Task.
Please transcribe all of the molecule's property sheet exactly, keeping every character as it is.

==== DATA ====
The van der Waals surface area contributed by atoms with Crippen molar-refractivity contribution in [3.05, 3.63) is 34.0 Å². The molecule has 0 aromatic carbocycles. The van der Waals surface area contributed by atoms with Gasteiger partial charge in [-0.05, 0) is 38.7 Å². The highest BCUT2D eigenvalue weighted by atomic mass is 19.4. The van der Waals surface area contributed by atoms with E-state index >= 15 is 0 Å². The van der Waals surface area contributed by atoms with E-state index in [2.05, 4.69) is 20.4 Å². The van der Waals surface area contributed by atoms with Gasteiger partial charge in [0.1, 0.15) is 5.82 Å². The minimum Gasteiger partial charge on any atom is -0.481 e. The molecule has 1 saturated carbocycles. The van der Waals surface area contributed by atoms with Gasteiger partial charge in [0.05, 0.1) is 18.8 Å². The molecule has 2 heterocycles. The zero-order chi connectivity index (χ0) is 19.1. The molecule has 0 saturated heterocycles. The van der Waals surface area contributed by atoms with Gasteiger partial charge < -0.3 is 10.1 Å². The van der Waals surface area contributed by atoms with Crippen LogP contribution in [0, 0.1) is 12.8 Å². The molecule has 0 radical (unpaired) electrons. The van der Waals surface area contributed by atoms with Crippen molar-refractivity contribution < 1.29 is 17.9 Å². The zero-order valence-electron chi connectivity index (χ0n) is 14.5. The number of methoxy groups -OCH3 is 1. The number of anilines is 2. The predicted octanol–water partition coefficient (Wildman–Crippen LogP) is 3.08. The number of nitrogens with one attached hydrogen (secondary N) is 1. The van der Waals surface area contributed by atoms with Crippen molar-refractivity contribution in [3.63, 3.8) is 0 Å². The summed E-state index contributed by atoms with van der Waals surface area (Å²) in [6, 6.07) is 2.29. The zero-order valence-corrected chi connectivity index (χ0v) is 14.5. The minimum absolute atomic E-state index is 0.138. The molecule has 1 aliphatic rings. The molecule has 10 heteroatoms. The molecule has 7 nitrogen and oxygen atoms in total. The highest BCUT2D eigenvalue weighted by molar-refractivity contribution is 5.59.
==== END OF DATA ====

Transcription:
The van der Waals surface area contributed by atoms with Crippen molar-refractivity contribution in [3.05, 3.63) is 34.0 Å². The molecule has 0 aromatic carbocycles. The van der Waals surface area contributed by atoms with Gasteiger partial charge in [-0.05, 0) is 38.7 Å². The highest BCUT2D eigenvalue weighted by atomic mass is 19.4. The van der Waals surface area contributed by atoms with E-state index >= 15 is 0 Å². The van der Waals surface area contributed by atoms with E-state index in [2.05, 4.69) is 20.4 Å². The van der Waals surface area contributed by atoms with Gasteiger partial charge in [0.1, 0.15) is 5.82 Å². The minimum Gasteiger partial charge on any atom is -0.481 e. The molecule has 1 saturated carbocycles. The van der Waals surface area contributed by atoms with Gasteiger partial charge in [0.05, 0.1) is 18.8 Å². The molecule has 2 heterocycles. The zero-order chi connectivity index (χ0) is 19.1. The molecule has 0 saturated heterocycles. The van der Waals surface area contributed by atoms with Gasteiger partial charge < -0.3 is 10.1 Å². The van der Waals surface area contributed by atoms with Crippen LogP contribution in [0, 0.1) is 12.8 Å². The molecule has 0 radical (unpaired) electrons. The van der Waals surface area contributed by atoms with Crippen molar-refractivity contribution < 1.29 is 17.9 Å². The zero-order valence-electron chi connectivity index (χ0n) is 14.5. The number of methoxy groups -OCH3 is 1. The number of anilines is 2. The predicted octanol–water partition coefficient (Wildman–Crippen LogP) is 3.08. The number of nitrogens with one attached hydrogen (secondary N) is 1. The van der Waals surface area contributed by atoms with Crippen molar-refractivity contribution in [3.63, 3.8) is 0 Å². The summed E-state index contributed by atoms with van der Waals surface area (Å²) in [6, 6.07) is 2.29. The zero-order valence-corrected chi connectivity index (χ0v) is 14.5. The minimum absolute atomic E-state index is 0.138. The molecule has 1 aliphatic rings. The molecule has 10 heteroatoms. The molecule has 7 nitrogen and oxygen atoms in total. The highest BCUT2D eigenvalue weighted by molar-refractivity contribution is 5.59.